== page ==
Benefits and Byproducts

antidote

My wife and I went on a dream trip this summer down the Oregon and California coast. There were so many beautiful sites that made you stop and explore that we lost track of time. And I’m glad we did. I remember looking over into the pacific ocean while cruising on highway one with the wind blowing and the temperature just right. The sun was reflecting off of the water and it looked as if diamonds were glistening. Brightly. I remember thinking in that moment how amazing it felt enjoying this moment together. I also remember how great it felt to describe what I saw. It may not be a big deal but I don’t take that ability for granted because there was a time in my life I was voiceless. 

 

Literacy not only changed my life, it saved me. It revealed new possibilities that never even existed in my realm of thinking. I was terrified of transitioning out of football. I didn’t know who I was. But because I committed to literacy I was able to find what I like and what I‘m interested in. And no. It wasn’t easy. 

 

There were some days when I would start reading and only get through five pages in an hour. It was frustrating and I gave up a lot. But then I started to notice these very subtle differences. I found myself a lot more creative and a lot more curious. In conversation, I didn’t feel uncomfortable as I usually do. And the mental chaos in my head? I wrote it down and the pen and paper became tools of release for me. I could articulate how I felt. The benefits and byproducts of a life committed to literacy are endless. It gave me perspective and understanding. We’re only here on earth for a short time and every day that goes by, we come closer to death. That makes it really hard for me nowadays to squander my time. Simply because I know what I like and can focus on that and not the aimless and mindless activities that used to occupy my space. When you don’t know what to do with your time you usually worry about things that don’t matter. I’ve been able to worry less about the petty stuff and be more productive. But there’s no better feeling on earth than to be able to describe how you feel. Specifically your emotions. Amy Montanez, one of the authors of Life is Messy and Marvelous says, “if you can name it, you can change it”. Putting words with your feelings changes everything because now you can try to notice it when you’re experiencing the emotion, giving you the power to change. I still have my moments but, I’m getting better and it’s because of the antidote. The important skill that opened my world up after football ended. Literacy.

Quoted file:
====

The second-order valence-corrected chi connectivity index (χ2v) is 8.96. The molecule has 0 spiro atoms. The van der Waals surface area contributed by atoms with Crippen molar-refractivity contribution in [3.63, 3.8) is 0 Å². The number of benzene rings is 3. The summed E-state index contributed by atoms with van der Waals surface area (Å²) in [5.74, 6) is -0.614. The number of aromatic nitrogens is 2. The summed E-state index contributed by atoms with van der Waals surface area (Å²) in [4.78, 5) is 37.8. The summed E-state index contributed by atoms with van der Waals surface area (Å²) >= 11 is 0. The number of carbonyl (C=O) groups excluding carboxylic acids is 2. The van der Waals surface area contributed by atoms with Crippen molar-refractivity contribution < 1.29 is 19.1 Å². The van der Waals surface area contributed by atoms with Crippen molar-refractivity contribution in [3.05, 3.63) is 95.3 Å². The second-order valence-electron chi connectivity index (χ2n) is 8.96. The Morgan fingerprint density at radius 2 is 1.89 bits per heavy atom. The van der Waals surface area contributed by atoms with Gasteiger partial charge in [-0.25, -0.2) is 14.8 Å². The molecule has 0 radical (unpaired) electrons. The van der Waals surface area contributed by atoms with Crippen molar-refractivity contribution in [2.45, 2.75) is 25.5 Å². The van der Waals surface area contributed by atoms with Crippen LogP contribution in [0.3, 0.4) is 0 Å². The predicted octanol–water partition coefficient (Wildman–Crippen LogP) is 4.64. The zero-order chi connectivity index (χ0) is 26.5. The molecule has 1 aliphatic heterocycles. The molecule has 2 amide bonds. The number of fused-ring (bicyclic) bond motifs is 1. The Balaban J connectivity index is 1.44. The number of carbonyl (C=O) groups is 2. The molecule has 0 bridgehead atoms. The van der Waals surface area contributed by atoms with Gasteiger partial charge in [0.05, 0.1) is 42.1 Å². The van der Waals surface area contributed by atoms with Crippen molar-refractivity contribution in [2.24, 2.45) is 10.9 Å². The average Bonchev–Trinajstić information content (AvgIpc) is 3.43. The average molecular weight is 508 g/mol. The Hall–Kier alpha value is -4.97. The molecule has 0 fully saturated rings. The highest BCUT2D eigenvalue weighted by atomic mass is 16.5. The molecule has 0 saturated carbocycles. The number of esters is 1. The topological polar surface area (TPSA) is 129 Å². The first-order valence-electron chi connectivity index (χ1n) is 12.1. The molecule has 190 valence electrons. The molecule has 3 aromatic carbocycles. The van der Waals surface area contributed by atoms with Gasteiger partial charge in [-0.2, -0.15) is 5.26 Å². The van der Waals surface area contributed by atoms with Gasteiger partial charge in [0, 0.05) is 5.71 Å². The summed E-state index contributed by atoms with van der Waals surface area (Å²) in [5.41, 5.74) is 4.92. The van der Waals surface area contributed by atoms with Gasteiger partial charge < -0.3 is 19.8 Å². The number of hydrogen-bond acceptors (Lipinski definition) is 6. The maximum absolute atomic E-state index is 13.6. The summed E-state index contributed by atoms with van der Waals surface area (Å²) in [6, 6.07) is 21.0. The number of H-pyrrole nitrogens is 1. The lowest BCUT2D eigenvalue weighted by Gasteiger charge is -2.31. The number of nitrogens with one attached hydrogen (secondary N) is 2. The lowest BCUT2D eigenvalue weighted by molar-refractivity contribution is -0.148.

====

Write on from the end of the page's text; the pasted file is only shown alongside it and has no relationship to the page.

“Find your purpose or you’re wasting air.” -Nipsey Hussle